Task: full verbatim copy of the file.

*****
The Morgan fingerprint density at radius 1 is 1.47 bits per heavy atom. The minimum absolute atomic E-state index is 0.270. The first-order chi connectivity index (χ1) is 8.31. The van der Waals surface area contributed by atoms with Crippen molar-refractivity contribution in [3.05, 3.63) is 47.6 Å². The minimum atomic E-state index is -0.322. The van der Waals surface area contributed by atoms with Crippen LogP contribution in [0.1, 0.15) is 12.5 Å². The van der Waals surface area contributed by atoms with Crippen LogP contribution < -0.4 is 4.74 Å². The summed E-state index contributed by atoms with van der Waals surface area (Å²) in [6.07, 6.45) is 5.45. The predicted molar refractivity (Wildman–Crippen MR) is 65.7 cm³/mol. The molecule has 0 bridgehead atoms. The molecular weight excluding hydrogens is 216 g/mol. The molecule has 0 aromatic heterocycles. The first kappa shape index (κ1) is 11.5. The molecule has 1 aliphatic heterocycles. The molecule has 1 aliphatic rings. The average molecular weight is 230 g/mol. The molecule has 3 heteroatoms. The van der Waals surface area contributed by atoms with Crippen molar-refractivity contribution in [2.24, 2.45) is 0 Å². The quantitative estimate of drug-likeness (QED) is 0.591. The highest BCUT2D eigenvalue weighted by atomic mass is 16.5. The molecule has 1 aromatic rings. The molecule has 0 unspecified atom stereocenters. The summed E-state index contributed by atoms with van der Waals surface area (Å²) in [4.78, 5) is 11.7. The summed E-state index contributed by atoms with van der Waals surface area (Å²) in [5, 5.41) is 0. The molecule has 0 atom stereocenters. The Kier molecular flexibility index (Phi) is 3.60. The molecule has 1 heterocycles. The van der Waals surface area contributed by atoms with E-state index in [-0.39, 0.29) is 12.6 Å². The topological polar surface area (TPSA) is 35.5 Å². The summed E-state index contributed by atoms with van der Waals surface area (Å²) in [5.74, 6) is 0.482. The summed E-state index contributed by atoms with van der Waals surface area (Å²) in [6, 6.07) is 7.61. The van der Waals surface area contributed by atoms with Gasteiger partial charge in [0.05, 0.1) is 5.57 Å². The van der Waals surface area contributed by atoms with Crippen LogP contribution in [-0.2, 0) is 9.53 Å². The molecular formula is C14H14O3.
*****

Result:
The Morgan fingerprint density at radius 1 is 1.47 bits per heavy atom. The minimum absolute atomic E-state index is 0.270. The first-order chi connectivity index (χ1) is 8.31. The van der Waals surface area contributed by atoms with Crippen molar-refractivity contribution in [3.05, 3.63) is 47.6 Å². The minimum atomic E-state index is -0.322. The van der Waals surface area contributed by atoms with Crippen LogP contribution in [0.1, 0.15) is 12.5 Å². The van der Waals surface area contributed by atoms with Crippen LogP contribution < -0.4 is 4.74 Å². The summed E-state index contributed by atoms with van der Waals surface area (Å²) in [6.07, 6.45) is 5.45. The predicted molar refractivity (Wildman–Crippen MR) is 65.7 cm³/mol. The molecule has 0 bridgehead atoms. The molecular weight excluding hydrogens is 216 g/mol. The molecule has 0 aromatic heterocycles. The first kappa shape index (κ1) is 11.5. The molecule has 1 aliphatic heterocycles. The molecule has 1 aliphatic rings. The average molecular weight is 230 g/mol. The molecule has 3 heteroatoms. The van der Waals surface area contributed by atoms with Crippen molar-refractivity contribution in [2.24, 2.45) is 0 Å². The quantitative estimate of drug-likeness (QED) is 0.591. The highest BCUT2D eigenvalue weighted by atomic mass is 16.5. The molecule has 1 aromatic rings. The molecule has 0 unspecified atom stereocenters. The summed E-state index contributed by atoms with van der Waals surface area (Å²) in [4.78, 5) is 11.7. The summed E-state index contributed by atoms with van der Waals surface area (Å²) in [5, 5.41) is 0. The molecule has 0 atom stereocenters. The Kier molecular flexibility index (Phi) is 3.60. The molecule has 1 heterocycles. The van der Waals surface area contributed by atoms with E-state index in [-0.39, 0.29) is 12.6 Å². The topological polar surface area (TPSA) is 35.5 Å². The summed E-state index contributed by atoms with van der Waals surface area (Å²) in [5.74, 6) is 0.482. The summed E-state index contributed by atoms with van der Waals surface area (Å²) in [6, 6.07) is 7.61. The van der Waals surface area contributed by atoms with Gasteiger partial charge in [0.05, 0.1) is 5.57 Å². The van der Waals surface area contributed by atoms with Crippen LogP contribution in [-0.2, 0) is 9.53 Å². The molecular formula is C14H14O3.